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Publication numberUS20040099347 A1
Publication typeApplication
Application numberUS 10/275,814
Publication dateMay 27, 2004
Filing dateMay 11, 2001
Priority dateMay 12, 2000
Also published asDE60141900D1, EP1281182A1, EP1281182B1, US7128790, US7819990, US20070029013, WO2001086665A1
Publication number10275814, 275814, US 2004/0099347 A1, US 2004/099347 A1, US 20040099347 A1, US 20040099347A1, US 2004099347 A1, US 2004099347A1, US-A1-20040099347, US-A1-2004099347, US2004/0099347A1, US2004/099347A1, US20040099347 A1, US20040099347A1, US2004099347 A1, US2004099347A1
InventorsThierry Waeckerle, Lucien Coutu, Marc Leroy, Laurent Chaput, Herve Fraisse
Original AssigneeImphy Ugine Precision
Export CitationBiBTeX, EndNote, RefMan
External Links: USPTO, USPTO Assignment, Espacenet
Electromagnets comprising ferritic or austenitic steels, for use as fuel controllers in internal combustion engines
US 20040099347 A1
Abstract
The invention concerns an iron-cobalt alloy, characterised in that it comprises in weight percentages: 10 to 22% of Co; traces to 2.5% of Si; traces to 2% of Al; 0.1 to 1% of Mn; traces to 0.0100% of C; a total of O, N and S content ranging between traces and 0.0070%; a total of Si, Al, Cr, Mo, V, Mn content ranging between 1.1 and 3.5%; a total of Cr, Mo and V content ranging between traces and 3%; a total of Ta and Nb content ranging between traces and 1%; the rest being iron and impurities resulting from production; and in that: 1.23×(Al+Mo) %+0.84 (Si+Cr+V) %−0.15×(Co %−15)≦2.1 and in that 14.5×. (Al+Cr) %+12×(V+Mo) %+25×Si %≧21. The inventive alloy is useful for making electromagnetic actuator mobile cores.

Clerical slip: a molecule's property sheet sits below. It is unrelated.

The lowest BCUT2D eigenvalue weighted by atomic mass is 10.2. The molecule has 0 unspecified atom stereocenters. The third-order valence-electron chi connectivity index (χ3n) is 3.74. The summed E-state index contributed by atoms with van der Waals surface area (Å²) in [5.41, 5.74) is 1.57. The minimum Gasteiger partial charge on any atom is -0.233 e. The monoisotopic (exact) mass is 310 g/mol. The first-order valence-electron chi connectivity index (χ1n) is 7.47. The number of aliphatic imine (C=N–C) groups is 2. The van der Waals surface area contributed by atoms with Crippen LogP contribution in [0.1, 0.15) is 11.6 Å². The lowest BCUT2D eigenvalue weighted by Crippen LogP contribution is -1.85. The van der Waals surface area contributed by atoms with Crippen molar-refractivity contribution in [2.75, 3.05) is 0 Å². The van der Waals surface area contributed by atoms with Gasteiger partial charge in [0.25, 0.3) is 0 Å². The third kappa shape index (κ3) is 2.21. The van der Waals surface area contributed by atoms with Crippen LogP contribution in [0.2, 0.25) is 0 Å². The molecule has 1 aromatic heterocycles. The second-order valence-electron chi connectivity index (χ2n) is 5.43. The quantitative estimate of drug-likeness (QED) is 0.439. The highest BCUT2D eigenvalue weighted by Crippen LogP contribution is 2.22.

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Claims(16)
1. An iron-cobalt alloy, characterized in that it comprises, in percentages by weight:
from 10 to 20% of Co;
from traces to 2.5% of Si;
from traces to 2% of Al;
from 0.1 to 1% of Mn;
from traces to 0.0100% of C;
a sum of the O, N and S contents of between traces and 0.0070%;
a sum of the Si, Al, Cr, V, Mo and Mn contents of between 1.1 and 3.5%, preferably between 1.5 and 3.5%;
a sum of the Cr, Mo and V contents of between traces and 3%;
a sum of the Ta and Nb contents of between traces and 1%;
the balance being iron and impurities resulting from the smelting,
in that:
1.23(Al+Mo)%+0.84(Si+Cr+V)%−0.15(Co %−15)≦2.1 and in that: 14.5(Al+Cr)%+12(V+Mo)%+25Si %≧21, preferably≧40.
2. The iron-cobalt alloy as claimed in claim 1, characterized in that it contains 14 to 20% Co.
3. The iron-cobalt alloy as claimed in claim 1 or 2, characterized in that the sum of the Ta and Nb contents is between 0.05 and 0.8%.
4. The iron-cobalt alloy as claimed in one of claims 1 to 3, characterized in that the sum of its Cr and V contents is between 1.1 and 3%, preferably between 1.5 and 3%, and in that the sum of its Si, Al and Mo contents is between traces and 1%.
5. The iron-cobalt alloy as claimed in claim 4, characterized in that its elongation at break is ≧35%.
6. The iron-cobalt alloy as claimed in one of claims 1 to 3, characterized in that the sum of its Si and Al contents is between 1 and 2.6% and in that the sum of its Cr, V, Mo, Ta and Nb contents is between traces and 2%.
7. The iron-cobalt alloy as claimed in claim 6, characterized in that its hardness HV is ≧200 after annealing.
8. The iron-cobalt alloy as claimed in one of claims 1 to 7, characterized in that its saturation magnetization is ≧2.1 T at 150° C. and ≧2.12 T at 20° C. and in that its resistivity is ≧35 μΩ.cm at 150° C. and ≧31 μΩ.cm at 20° C.
9. The iron-cobalt alloy as claimed in one of claims 1 to 8, characterized in that its coercive field at 20° C. and 150° C. is less than 1.5 Oe, preferably less than 1 Oe.
10. A bar, rod or plate made of iron-cobalt alloy, characterized in that said alloy is of the type as claimed in one of claims 1 to 9 and in that the bar, rod or plate has a preferential <100> axis fiber texture deviating by less than 20° with respect to the hot rolling direction, for at least 30% (by volume of the material), preferably for at least 50%, of the grains.